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    So far as the original station site at Lynton is concerned, Paul's point is clearly an unanswerable one (Goodness knows how many lines closed due to poorly sited & inacessible stations - and, if listing 'em in alphabetical order, you don't even need to cite Ventnor once to be sure of hitting double figures!!).

    Note though, the new L&B have plans to extend the line in order to provide a more favourable terminal location, although it's safe to assume that any new site will still be fairly high above that part of Lynton which attracts tourists. Unless the funicular is extended somewhat (calm down....I jest!), the location of the terminus could be as severely limiting a factor today as for the old line. I'd be as interested as anyone in learning how the revivalists propose to approach this vital issue.

    The matter of an acceptable journey time (more especially should the enterprise succeed in reaching Barnstaple) is intimately linked to the type of rolling stock provided. I believe my own views on expecting Joe Public (especially Joe Jr) to remain in a compartment for 90mins without the most basic of 'facilities' are already clear.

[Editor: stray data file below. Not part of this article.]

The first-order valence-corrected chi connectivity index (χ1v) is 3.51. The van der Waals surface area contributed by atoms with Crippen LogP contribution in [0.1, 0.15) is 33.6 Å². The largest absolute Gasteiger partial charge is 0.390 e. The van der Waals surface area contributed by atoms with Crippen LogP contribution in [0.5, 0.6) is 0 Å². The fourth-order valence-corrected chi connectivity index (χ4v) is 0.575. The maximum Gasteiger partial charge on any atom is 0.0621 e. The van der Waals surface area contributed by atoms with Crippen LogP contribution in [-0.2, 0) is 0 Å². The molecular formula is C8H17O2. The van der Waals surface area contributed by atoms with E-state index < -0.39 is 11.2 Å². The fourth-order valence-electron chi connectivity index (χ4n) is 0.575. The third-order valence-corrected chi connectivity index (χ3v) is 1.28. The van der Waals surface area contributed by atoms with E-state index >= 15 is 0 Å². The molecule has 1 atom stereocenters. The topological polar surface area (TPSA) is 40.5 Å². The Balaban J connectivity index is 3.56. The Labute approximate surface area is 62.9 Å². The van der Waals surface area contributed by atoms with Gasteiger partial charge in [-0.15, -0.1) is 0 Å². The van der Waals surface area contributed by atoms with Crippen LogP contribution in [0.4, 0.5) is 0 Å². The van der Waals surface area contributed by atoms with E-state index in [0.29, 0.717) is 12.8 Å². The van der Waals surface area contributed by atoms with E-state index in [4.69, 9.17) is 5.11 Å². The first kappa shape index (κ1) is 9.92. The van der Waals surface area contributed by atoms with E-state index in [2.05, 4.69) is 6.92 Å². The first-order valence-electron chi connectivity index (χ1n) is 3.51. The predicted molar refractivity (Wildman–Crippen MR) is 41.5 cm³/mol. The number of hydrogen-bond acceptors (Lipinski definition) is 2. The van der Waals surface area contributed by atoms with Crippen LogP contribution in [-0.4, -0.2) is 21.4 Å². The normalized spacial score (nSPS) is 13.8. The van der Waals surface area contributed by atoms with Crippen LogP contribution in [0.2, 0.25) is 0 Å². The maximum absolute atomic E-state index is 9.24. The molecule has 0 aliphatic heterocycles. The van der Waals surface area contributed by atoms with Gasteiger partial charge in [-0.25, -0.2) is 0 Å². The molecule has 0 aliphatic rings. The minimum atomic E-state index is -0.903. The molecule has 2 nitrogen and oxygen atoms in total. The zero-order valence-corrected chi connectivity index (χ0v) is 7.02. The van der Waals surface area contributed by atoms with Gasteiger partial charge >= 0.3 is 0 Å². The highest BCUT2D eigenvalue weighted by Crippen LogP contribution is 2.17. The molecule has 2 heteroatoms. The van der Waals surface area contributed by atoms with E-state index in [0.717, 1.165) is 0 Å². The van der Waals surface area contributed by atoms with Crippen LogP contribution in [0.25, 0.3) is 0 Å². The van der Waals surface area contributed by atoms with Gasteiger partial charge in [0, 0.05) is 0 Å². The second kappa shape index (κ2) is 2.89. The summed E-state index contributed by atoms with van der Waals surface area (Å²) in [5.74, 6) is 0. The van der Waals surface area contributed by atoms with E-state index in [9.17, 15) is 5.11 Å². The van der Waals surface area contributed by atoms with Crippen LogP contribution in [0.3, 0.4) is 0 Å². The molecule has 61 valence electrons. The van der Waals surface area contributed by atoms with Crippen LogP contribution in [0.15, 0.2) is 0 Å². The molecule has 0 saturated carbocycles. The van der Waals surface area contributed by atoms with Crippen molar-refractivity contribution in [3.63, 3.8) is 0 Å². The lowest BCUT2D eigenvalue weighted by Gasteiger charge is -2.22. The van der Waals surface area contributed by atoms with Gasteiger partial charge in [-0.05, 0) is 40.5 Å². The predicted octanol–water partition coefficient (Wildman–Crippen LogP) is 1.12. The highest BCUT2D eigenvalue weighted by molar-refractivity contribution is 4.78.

The factors which ensured the downfall of the old L&B remain inherent in it's route. Clearly no-one (in their right mind) is going to market the line as 'the quickest and best way to reach Lynton', let alone Lynmouth, but equally clearly, in terms of passegers per mile, the current operation is one of the most efficient in the heritage sector. If some workable solution to access issues at the Lynton end can be found (and just because neither Paul nor I can think of any right now doesn't mean some bright spark won't come up with something practical), then the potential for P&R traffic can be realised.